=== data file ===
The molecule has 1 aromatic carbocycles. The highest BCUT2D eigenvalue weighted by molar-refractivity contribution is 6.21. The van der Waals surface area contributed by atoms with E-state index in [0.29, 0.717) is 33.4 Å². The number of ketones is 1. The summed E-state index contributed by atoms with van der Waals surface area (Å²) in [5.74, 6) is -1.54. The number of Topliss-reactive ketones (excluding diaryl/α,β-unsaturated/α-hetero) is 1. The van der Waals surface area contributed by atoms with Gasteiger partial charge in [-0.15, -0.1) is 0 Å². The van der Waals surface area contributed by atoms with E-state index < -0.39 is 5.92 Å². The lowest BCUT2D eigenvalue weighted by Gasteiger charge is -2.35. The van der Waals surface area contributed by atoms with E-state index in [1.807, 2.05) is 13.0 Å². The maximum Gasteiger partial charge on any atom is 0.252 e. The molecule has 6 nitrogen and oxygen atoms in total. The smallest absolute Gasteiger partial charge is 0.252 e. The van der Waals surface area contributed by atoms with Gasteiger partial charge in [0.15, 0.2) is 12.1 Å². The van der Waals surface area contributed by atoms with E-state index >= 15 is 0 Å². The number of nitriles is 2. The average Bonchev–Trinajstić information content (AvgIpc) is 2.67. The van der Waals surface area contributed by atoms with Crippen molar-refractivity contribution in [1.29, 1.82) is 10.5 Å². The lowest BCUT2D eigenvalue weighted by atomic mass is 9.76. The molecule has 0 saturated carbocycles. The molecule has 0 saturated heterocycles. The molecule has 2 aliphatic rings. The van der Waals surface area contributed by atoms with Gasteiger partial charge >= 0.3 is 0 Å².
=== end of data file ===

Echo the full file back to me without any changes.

The molecule has 1 aromatic carbocycles. The highest BCUT2D eigenvalue weighted by molar-refractivity contribution is 6.21. The van der Waals surface area contributed by atoms with E-state index in [0.29, 0.717) is 33.4 Å². The number of ketones is 1. The summed E-state index contributed by atoms with van der Waals surface area (Å²) in [5.74, 6) is -1.54. The number of Topliss-reactive ketones (excluding diaryl/α,β-unsaturated/α-hetero) is 1. The van der Waals surface area contributed by atoms with Gasteiger partial charge in [-0.15, -0.1) is 0 Å². The van der Waals surface area contributed by atoms with E-state index < -0.39 is 5.92 Å². The lowest BCUT2D eigenvalue weighted by Gasteiger charge is -2.35. The van der Waals surface area contributed by atoms with E-state index in [1.807, 2.05) is 13.0 Å². The maximum Gasteiger partial charge on any atom is 0.252 e. The molecule has 6 nitrogen and oxygen atoms in total. The smallest absolute Gasteiger partial charge is 0.252 e. The van der Waals surface area contributed by atoms with Gasteiger partial charge in [0.15, 0.2) is 12.1 Å². The van der Waals surface area contributed by atoms with E-state index >= 15 is 0 Å². The number of nitriles is 2. The average Bonchev–Trinajstić information content (AvgIpc) is 2.67. The van der Waals surface area contributed by atoms with Crippen molar-refractivity contribution in [1.29, 1.82) is 10.5 Å². The lowest BCUT2D eigenvalue weighted by atomic mass is 9.76. The molecule has 0 saturated carbocycles. The molecule has 0 saturated heterocycles. The molecule has 2 aliphatic rings. The van der Waals surface area contributed by atoms with Gasteiger partial charge >= 0.3 is 0 Å².